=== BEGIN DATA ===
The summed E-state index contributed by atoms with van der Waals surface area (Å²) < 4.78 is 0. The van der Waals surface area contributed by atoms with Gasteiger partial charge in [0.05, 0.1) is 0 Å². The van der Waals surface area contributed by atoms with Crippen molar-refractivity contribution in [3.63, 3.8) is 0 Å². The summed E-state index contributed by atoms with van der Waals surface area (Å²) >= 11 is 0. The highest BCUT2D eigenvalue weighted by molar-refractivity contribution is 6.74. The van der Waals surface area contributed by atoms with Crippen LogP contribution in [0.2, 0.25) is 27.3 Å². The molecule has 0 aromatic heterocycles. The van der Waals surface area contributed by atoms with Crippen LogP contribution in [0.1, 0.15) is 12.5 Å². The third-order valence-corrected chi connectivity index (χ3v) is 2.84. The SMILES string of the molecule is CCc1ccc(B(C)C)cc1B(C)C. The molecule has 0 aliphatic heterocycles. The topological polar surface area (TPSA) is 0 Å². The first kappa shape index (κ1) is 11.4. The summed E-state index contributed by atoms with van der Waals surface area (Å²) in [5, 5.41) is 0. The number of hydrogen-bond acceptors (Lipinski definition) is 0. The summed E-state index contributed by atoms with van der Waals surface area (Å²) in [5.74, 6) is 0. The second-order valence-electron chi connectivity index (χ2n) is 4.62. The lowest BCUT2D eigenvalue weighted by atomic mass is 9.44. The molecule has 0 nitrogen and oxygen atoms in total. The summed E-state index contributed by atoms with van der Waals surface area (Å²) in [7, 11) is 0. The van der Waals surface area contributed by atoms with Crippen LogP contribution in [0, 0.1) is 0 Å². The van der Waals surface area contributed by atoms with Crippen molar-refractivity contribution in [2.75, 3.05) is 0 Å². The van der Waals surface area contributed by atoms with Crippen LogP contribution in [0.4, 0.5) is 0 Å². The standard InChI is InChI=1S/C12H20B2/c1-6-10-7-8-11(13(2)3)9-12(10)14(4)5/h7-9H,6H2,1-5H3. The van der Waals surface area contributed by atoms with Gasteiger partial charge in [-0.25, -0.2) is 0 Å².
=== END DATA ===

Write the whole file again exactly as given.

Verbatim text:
The summed E-state index contributed by atoms with van der Waals surface area (Å²) < 4.78 is 0. The van der Waals surface area contributed by atoms with Gasteiger partial charge in [0.05, 0.1) is 0 Å². The van der Waals surface area contributed by atoms with Crippen molar-refractivity contribution in [3.63, 3.8) is 0 Å². The summed E-state index contributed by atoms with van der Waals surface area (Å²) >= 11 is 0. The highest BCUT2D eigenvalue weighted by molar-refractivity contribution is 6.74. The van der Waals surface area contributed by atoms with Crippen LogP contribution in [0.2, 0.25) is 27.3 Å². The molecule has 0 aromatic heterocycles. The van der Waals surface area contributed by atoms with Crippen LogP contribution in [0.1, 0.15) is 12.5 Å². The third-order valence-corrected chi connectivity index (χ3v) is 2.84. The SMILES string of the molecule is CCc1ccc(B(C)C)cc1B(C)C. The molecule has 0 aliphatic heterocycles. The topological polar surface area (TPSA) is 0 Å². The first kappa shape index (κ1) is 11.4. The summed E-state index contributed by atoms with van der Waals surface area (Å²) in [5, 5.41) is 0. The number of hydrogen-bond acceptors (Lipinski definition) is 0. The summed E-state index contributed by atoms with van der Waals surface area (Å²) in [5.74, 6) is 0. The second-order valence-electron chi connectivity index (χ2n) is 4.62. The lowest BCUT2D eigenvalue weighted by atomic mass is 9.44. The molecule has 0 nitrogen and oxygen atoms in total. The summed E-state index contributed by atoms with van der Waals surface area (Å²) in [7, 11) is 0. The van der Waals surface area contributed by atoms with Crippen LogP contribution in [0, 0.1) is 0 Å². The van der Waals surface area contributed by atoms with Crippen molar-refractivity contribution in [2.75, 3.05) is 0 Å². The van der Waals surface area contributed by atoms with Crippen LogP contribution in [0.4, 0.5) is 0 Å². The standard InChI is InChI=1S/C12H20B2/c1-6-10-7-8-11(13(2)3)9-12(10)14(4)5/h7-9H,6H2,1-5H3. The van der Waals surface area contributed by atoms with Gasteiger partial charge in [-0.25, -0.2) is 0 Å².